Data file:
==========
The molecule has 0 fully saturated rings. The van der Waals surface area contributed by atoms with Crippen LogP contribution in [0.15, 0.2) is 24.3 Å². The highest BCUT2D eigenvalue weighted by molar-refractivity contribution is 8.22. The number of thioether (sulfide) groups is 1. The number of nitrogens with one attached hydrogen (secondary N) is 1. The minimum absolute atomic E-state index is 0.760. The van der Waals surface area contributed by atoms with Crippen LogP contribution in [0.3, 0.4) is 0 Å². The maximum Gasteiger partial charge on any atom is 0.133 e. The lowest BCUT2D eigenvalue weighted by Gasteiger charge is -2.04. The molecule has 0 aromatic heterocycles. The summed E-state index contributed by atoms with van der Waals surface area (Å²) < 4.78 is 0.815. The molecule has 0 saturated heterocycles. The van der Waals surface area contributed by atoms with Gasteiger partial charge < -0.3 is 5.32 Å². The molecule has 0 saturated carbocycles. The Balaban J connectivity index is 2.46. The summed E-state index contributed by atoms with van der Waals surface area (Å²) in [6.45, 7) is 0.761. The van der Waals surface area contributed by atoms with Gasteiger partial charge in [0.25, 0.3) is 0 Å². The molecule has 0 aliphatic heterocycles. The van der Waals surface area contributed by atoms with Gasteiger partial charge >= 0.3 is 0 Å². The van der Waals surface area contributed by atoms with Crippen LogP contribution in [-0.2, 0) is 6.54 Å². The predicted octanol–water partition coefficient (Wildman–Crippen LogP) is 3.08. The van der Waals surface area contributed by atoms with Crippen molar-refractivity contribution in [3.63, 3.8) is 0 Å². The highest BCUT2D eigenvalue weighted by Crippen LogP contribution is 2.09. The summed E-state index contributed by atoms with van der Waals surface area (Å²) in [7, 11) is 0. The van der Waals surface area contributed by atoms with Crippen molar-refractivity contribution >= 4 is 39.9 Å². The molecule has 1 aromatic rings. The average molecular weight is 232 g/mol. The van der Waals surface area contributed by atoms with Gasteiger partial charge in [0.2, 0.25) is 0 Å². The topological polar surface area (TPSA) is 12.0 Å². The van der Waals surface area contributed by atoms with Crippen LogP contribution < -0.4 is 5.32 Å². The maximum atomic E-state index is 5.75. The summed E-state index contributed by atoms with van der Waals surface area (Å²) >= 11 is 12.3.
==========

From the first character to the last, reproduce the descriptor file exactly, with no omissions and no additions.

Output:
The molecule has 0 fully saturated rings. The van der Waals surface area contributed by atoms with Crippen LogP contribution in [0.15, 0.2) is 24.3 Å². The highest BCUT2D eigenvalue weighted by molar-refractivity contribution is 8.22. The number of thioether (sulfide) groups is 1. The number of nitrogens with one attached hydrogen (secondary N) is 1. The minimum absolute atomic E-state index is 0.760. The van der Waals surface area contributed by atoms with Crippen LogP contribution in [0.3, 0.4) is 0 Å². The maximum Gasteiger partial charge on any atom is 0.133 e. The lowest BCUT2D eigenvalue weighted by Gasteiger charge is -2.04. The molecule has 0 aromatic heterocycles. The summed E-state index contributed by atoms with van der Waals surface area (Å²) < 4.78 is 0.815. The molecule has 0 saturated heterocycles. The van der Waals surface area contributed by atoms with Gasteiger partial charge < -0.3 is 5.32 Å². The molecule has 0 saturated carbocycles. The Balaban J connectivity index is 2.46. The summed E-state index contributed by atoms with van der Waals surface area (Å²) in [6.45, 7) is 0.761. The van der Waals surface area contributed by atoms with Gasteiger partial charge in [0.25, 0.3) is 0 Å². The molecule has 0 aliphatic heterocycles. The van der Waals surface area contributed by atoms with Gasteiger partial charge >= 0.3 is 0 Å². The van der Waals surface area contributed by atoms with Crippen LogP contribution in [-0.2, 0) is 6.54 Å². The predicted octanol–water partition coefficient (Wildman–Crippen LogP) is 3.08. The van der Waals surface area contributed by atoms with Crippen molar-refractivity contribution in [3.63, 3.8) is 0 Å². The highest BCUT2D eigenvalue weighted by Crippen LogP contribution is 2.09. The summed E-state index contributed by atoms with van der Waals surface area (Å²) in [7, 11) is 0. The van der Waals surface area contributed by atoms with Crippen molar-refractivity contribution >= 4 is 39.9 Å². The molecule has 1 aromatic rings. The average molecular weight is 232 g/mol. The van der Waals surface area contributed by atoms with Gasteiger partial charge in [0.2, 0.25) is 0 Å². The topological polar surface area (TPSA) is 12.0 Å². The van der Waals surface area contributed by atoms with Crippen LogP contribution < -0.4 is 5.32 Å². The maximum atomic E-state index is 5.75. The summed E-state index contributed by atoms with van der Waals surface area (Å²) >= 11 is 12.3.